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The Comedy of Errors

Left Pie-On: The Notts County Column - January

19 January 16 words: Adam Taylor
"It is fair to say the club have endured a colourful recent history"
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County 2015-16 [illustration: Natalie Owen]

As with the assassination of President Kennedy or the death of Princess Diana, in years to come Notts fans will be able to recall with perfect clarity where they were when news broke that Jamie Fullarton was the new Head Coach at Notts County.

It is fair to say the club have endured a colourful recent history. Record breaking spells in administration, recruitment of ex-England managers by mysterious foreign consortia and revelations that Harold Shipman was reputedly a fan mean that it now takes quite something to surprise supporters. Nevertheless the appointment of the former Forest and Bolton Wanderers development coach caused many a Notts fan to fall off their chair (and then seemingly reach for their smartphone).

It is a decision that defies logic from whichever angle it is approached.

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Tick, tock, P45 o'clock

This column has been largely supportive of the Moniz experiment, despite the dreadful away record and the frustration of watching the team defend like a pub side the morning after an all-night rave. For the first time in years the football at Meadow Lane has been genuinely entertaining and that all-important floating fan, forking out £22-plus for individual matches, was not necessarily leaving the ground shaking their head and vowing to do something else the following weekend.

It is naïve to recruit a novice to fill any role and expect them not to make mistakes, the key is how quickly and effectively they learn. The English fourth division is a whole new ball game to the lower-tier European leagues in which Moniz had previously managed and a degree of acclimatisation was therefore inevitable as the Dutchman adapted his football ethos to include two men up-front and wingers making at least a token effort to track their man.

That is not to suggest firing Moniz was unfounded. Disappointingly, it took half of this season and the fag-end of last (during which time the team were relegated) for the penny to drop that a front pairing is required at this level. Furthermore the working relationship with Dave Kevan and Dean Yates, the coaches appointed to help ease the Dutchman into the English lower leagues, appeared strained. Training ground rumours are exactly that. However, whispered instances of the team training all week to set-up a certain way, only for Moniz to change his mind on the morning of the game, point towards a maverick at the helm. This is fine when the team is winning, yet results this season have cemented the side in mid-table, some way short of expectations fuelled by Chairman Ray Trew himself pre-season.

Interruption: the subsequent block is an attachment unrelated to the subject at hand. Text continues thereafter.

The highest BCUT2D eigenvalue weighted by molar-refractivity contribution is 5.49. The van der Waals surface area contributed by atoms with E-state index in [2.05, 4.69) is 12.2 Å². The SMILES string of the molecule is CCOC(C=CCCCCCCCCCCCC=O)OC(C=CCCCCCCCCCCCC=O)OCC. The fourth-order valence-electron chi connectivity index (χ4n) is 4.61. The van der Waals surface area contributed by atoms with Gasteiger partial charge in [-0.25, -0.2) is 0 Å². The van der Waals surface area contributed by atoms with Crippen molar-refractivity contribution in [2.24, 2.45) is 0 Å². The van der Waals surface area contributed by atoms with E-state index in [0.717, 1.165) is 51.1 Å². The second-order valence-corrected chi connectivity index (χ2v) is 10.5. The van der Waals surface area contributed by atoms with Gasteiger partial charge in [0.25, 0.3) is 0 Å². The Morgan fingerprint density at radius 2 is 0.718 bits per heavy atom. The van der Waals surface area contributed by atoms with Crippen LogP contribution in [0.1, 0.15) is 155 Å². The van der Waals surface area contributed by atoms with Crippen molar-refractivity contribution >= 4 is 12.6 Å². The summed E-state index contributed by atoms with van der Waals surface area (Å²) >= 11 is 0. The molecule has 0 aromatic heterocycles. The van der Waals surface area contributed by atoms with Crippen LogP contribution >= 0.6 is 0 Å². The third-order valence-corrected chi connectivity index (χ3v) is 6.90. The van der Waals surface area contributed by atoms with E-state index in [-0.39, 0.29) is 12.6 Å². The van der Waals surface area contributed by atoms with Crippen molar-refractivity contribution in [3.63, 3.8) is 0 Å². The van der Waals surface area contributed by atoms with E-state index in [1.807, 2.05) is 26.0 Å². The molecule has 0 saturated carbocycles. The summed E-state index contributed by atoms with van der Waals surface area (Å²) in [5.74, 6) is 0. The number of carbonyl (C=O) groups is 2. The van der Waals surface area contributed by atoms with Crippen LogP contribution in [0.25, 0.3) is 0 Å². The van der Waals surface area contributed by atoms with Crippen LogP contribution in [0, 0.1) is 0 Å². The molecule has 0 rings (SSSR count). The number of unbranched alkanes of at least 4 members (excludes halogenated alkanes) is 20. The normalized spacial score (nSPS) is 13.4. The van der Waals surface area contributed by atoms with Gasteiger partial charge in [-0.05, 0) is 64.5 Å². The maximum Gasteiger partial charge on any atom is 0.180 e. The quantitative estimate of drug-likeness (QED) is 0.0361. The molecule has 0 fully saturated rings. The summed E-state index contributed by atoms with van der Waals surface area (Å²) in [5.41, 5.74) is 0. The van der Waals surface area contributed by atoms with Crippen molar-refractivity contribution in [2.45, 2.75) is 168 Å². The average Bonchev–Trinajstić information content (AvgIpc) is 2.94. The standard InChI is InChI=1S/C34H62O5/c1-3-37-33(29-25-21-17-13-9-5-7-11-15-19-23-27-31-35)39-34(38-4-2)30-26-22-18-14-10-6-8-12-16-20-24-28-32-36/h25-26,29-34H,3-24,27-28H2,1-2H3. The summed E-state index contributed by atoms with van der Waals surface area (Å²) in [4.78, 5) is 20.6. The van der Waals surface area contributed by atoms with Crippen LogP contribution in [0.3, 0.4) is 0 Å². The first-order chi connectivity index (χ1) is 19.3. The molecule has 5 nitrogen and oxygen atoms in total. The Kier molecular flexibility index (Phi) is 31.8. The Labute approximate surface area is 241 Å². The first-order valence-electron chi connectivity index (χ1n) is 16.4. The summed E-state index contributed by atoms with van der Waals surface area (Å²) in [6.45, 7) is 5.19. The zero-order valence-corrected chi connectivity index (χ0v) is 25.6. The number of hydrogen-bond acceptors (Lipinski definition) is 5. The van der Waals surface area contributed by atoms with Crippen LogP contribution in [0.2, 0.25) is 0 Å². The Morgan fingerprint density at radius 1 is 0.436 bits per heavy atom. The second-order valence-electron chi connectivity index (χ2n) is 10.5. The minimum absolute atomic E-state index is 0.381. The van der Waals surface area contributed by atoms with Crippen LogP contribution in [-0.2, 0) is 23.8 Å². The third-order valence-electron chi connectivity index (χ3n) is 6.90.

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Smith: slow in the legs, quick in the brain, big in the heart

In the lead-up to the sacking, a credible 2-2 draw away at Wycombe Wanderers in mid-December hinted (again) that the tide was finally about to turn on the road. The point was particularly hard fought as the team were forced to play much of the game a man short, Liam Noble once again giving the referee an opportunity to flash the red card in his direction. Noble is clearly a talent and unfortunate in that many officials appear to have his card pre-marked; however, as an angry mob gathering outside the house of a local paediatrician would later testify, there is no smoke without fire.

As was so often the case during the reign of Moniz, a step forward was quickly followed by two backwards. A Carlisle United side buoyed by a community spirt fostered in adversity from players helping local residents to clear their flood-ravaged homes laid waste to the Magpies in the unusual setting of Preston’s Deepdale Stadium. The 3-0 reverse was as predictable as it was shambolic and the Cumbrians’ manager Keith Curle would have surely enjoyed his new team expressing themselves all over his former employers.